Afghanistan revives music culture

Posted: September 7, 2012 in Central Asia Online, Published in
Tags: , ,

by Zia Ur Rehman

July 2, 2012

http://centralasiaonline.com/en_GB/articles/caii/features/pakistan/main/2012/07/02/feature-01

KABUL – Like thousands of Afghan children, Wahidullah, 13, spent much of his childhood running around on the streets of Kabul in all weather, selling plastic bags to help support his family.

But his life changed after he was admitted to the Afghanistan National Institute of Music (ANIM), a public-private partnership that gives orphans, street vendors and other disadvantaged children a chance to develop themselves through music and help them recover from the war.

A teacher instructs music students at the Afghanistan National Institute of Music (ANIM) in Kabul June 18. Music, which the Taliban had blocked during their reign, is making a comeback in Afghanistan. [Zia Ur Rehman]

“I never could have dreamed that such a great change could happen in my life,” Wahidullah told Central Asia Online.

After decades of civil war and the Taliban’s ban on music, Afghanistan is trying to resuscitate music. ANIM, founded in 2008, is one avenue toward that goal.

When the Taliban took control of Afghanistan in 1996, they banned music.

“Adopting an extreme interpretation of Islam, the Taliban decreed that women could not work or study. They also prohibited music, calling it ‘un-Islamic,’ and (publicly) burned instruments, cassette tapes and other musical recordings,” said Wahid Gul Wafa, a Kabul-based singer.

Musicians who fled are returning

Many musicians fled the country during the Taliban’s crackdown, but now some are returning home.

“After the fall of the Taliban regime (in 2001), many Afghan musicians returned from lives as refugees in neighbouring Pakistan and other countries and started working again without any fear,” Wafa said.

A student practices on a rabab at the Afghanistan National Institute of Music in Kabul June 18. [Zia Ur Rehman]

One returnee was Dr. Ahmad Sarmast, who returned from Australia and opened ANIM at the site where his musical education began as a boy.

“For more than 20 years, children couldn’t learn music in Afghanistan,” Sarmast said. “I wanted to create a proper school.” ANIM is not the first music school in Afghanistan.

The Ministry of Education established the School of Fine Arts in 1973 in Kabul, but the school had a chaotic history. It was repeatedly shelled and looted by warring mujahedeen groups who would use expensive musical instruments for kindling and as ammunition cases, caretakers said.

ANIM’s objective

ANIM now functions under the auspices of the Ministry of Education with financial support from foreign countries and international musicians.

“Starting at age 10, boys and girls will learn Afghan and Western classical traditions alongside a regular curriculum that includes English, mathematics and learning the holy Koran,” said James Herzog, a music instructor at ANIM.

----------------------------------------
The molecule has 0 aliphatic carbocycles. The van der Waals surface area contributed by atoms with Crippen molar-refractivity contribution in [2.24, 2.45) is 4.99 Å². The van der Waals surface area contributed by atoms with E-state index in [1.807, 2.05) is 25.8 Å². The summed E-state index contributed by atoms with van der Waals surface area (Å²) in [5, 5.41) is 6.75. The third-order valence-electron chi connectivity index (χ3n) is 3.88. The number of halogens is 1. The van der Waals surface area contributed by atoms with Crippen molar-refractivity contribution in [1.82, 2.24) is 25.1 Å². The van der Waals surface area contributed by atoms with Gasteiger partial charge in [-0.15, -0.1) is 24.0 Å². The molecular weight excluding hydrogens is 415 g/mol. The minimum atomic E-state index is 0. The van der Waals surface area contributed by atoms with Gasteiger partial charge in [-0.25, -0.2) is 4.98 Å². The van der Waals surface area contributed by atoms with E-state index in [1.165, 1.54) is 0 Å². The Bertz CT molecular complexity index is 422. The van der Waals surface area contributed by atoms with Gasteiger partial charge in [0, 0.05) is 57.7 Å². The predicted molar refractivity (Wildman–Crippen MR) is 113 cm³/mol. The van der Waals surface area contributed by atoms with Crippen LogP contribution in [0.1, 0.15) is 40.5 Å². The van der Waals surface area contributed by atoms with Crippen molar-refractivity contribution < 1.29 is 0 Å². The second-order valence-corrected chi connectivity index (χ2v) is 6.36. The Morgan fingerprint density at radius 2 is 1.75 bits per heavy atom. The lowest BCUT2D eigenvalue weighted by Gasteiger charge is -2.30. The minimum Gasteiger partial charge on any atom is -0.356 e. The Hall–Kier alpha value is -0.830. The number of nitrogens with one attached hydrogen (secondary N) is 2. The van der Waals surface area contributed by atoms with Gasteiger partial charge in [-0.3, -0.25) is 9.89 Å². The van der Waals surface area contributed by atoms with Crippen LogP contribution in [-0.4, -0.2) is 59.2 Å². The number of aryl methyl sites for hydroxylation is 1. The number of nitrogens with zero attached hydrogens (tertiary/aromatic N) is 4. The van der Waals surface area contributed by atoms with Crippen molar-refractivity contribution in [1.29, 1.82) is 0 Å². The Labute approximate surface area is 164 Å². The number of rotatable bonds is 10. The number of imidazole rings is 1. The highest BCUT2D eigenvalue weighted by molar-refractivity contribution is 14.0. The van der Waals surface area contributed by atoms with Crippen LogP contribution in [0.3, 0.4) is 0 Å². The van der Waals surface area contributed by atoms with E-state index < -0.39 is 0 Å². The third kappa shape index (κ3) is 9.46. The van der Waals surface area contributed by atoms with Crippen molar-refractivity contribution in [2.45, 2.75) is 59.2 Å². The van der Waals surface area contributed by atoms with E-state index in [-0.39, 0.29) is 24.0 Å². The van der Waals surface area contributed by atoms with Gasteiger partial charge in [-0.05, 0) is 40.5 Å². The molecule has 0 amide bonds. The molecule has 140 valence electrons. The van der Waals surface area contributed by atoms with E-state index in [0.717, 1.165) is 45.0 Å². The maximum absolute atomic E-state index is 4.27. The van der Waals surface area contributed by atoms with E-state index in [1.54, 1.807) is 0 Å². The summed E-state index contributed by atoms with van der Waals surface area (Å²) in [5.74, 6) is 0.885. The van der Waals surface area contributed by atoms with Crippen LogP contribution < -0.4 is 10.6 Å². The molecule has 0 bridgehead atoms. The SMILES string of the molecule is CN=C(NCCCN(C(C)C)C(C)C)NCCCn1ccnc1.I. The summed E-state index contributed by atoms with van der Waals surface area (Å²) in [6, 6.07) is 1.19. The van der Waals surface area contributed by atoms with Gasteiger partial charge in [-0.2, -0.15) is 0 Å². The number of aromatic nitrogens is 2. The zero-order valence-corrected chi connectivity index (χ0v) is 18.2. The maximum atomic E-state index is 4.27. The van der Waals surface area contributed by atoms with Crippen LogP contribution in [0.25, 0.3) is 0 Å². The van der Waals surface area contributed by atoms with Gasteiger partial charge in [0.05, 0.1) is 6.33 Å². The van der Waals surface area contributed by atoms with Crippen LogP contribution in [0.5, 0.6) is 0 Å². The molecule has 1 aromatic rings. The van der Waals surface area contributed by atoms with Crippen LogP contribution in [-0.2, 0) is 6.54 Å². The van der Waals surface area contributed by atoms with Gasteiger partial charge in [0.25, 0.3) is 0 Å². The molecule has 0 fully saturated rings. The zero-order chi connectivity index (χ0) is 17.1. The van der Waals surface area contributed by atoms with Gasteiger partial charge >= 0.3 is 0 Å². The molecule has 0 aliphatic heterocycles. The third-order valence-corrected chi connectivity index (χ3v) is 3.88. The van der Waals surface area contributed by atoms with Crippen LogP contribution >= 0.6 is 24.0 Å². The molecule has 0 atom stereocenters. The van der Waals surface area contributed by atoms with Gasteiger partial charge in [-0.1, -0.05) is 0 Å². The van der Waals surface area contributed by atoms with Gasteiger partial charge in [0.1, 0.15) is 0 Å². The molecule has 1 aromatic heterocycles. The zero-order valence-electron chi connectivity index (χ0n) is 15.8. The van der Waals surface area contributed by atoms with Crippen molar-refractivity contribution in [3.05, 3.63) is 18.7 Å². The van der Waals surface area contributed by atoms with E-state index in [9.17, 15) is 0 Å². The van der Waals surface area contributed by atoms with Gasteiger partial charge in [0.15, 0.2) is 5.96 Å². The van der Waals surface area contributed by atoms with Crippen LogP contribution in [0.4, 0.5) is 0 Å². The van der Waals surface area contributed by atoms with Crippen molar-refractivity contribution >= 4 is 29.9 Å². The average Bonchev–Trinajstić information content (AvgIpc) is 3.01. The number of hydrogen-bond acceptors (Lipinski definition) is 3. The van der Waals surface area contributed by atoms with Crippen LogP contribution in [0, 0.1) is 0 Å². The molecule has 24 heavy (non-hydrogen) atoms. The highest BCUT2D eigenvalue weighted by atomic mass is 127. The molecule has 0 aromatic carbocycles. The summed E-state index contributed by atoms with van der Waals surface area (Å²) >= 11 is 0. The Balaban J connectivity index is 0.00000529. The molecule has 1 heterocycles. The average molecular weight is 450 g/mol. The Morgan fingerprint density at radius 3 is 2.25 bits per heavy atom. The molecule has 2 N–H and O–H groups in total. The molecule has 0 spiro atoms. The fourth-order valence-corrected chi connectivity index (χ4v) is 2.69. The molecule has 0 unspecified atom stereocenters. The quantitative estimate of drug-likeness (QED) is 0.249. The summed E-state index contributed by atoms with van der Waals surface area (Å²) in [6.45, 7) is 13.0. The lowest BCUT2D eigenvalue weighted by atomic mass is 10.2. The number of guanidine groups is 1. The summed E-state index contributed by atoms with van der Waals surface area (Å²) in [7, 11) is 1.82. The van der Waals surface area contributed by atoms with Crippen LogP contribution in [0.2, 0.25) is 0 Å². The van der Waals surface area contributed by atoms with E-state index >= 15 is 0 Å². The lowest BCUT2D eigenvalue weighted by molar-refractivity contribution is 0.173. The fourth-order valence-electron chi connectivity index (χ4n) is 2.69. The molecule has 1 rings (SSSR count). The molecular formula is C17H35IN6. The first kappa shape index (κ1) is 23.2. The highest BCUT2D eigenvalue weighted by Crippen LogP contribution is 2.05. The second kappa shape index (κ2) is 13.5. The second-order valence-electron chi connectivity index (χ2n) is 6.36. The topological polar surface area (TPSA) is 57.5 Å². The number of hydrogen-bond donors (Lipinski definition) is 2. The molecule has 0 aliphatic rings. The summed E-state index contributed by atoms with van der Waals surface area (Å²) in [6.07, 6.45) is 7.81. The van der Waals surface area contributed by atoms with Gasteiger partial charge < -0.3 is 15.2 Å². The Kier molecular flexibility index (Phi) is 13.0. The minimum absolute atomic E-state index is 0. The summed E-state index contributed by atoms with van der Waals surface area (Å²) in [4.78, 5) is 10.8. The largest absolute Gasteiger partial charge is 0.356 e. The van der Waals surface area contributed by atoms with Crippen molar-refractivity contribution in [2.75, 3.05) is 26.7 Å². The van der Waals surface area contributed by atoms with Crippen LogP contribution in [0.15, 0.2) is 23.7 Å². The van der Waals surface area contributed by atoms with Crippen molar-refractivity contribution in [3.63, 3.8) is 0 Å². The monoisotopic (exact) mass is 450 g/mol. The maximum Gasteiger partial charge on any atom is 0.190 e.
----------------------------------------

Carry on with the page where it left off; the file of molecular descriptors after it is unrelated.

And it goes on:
Considering that Afghanistan had never included the arts within its general education curriculum, Herzog termed it an impressive step.

“Historically, music has been a vibrant and important part of Afghan culture, but war and neglect have left students without teachers, teachers without resources, and professional musicians without a context for their art,” Sarmast said.

Prominent Afghan musicians, such as Gholam Hossein, Ustad Amruddin, Abdul Latif, and Mohammed Jawid Mahmood, teach ABIN students to play traditional Afghan instruments.

“ANIM is prepared to offer music classes to our young generation,” Education Minister Farooq Wardak said at an April press conference. “We are making efforts to revive cultural and art activities across the country, and the ANIM is an example of our on-going efforts.”

And Sarmast said he plans to open three more schools in Jalalabad, Herat and Mazar-e-Sharif.

Opportunities for orphans and street children

ANIM is committed to providing a dynamic, challenging and safe learning environment for all students regardless of gender, ethnicity or social circumstances.

“We also have a special focus on supporting the most disadvantaged group in Afghan society – the orphans and street children – to help them attain a vocation that will allow them to reach their full potential,” said Herzog, adding that 50% of the school’s spots are reserved for underprivileged children, whose families receive a monthly stipend of about US $30 (1,500 AFN) so the children can attend the school instead of working.

ANIM students and recent graduates have formed a rock band named White Page, which plays a mix of their own music and songs from other groups.

“The ANIM has provided us a great opportunity to teach us traditional and Western music,” Rashed Afzali, a member of the band, told Central Asia Online. “Our country has a long legacy of music and poetry, and now the young generation is trying to revive it again.”

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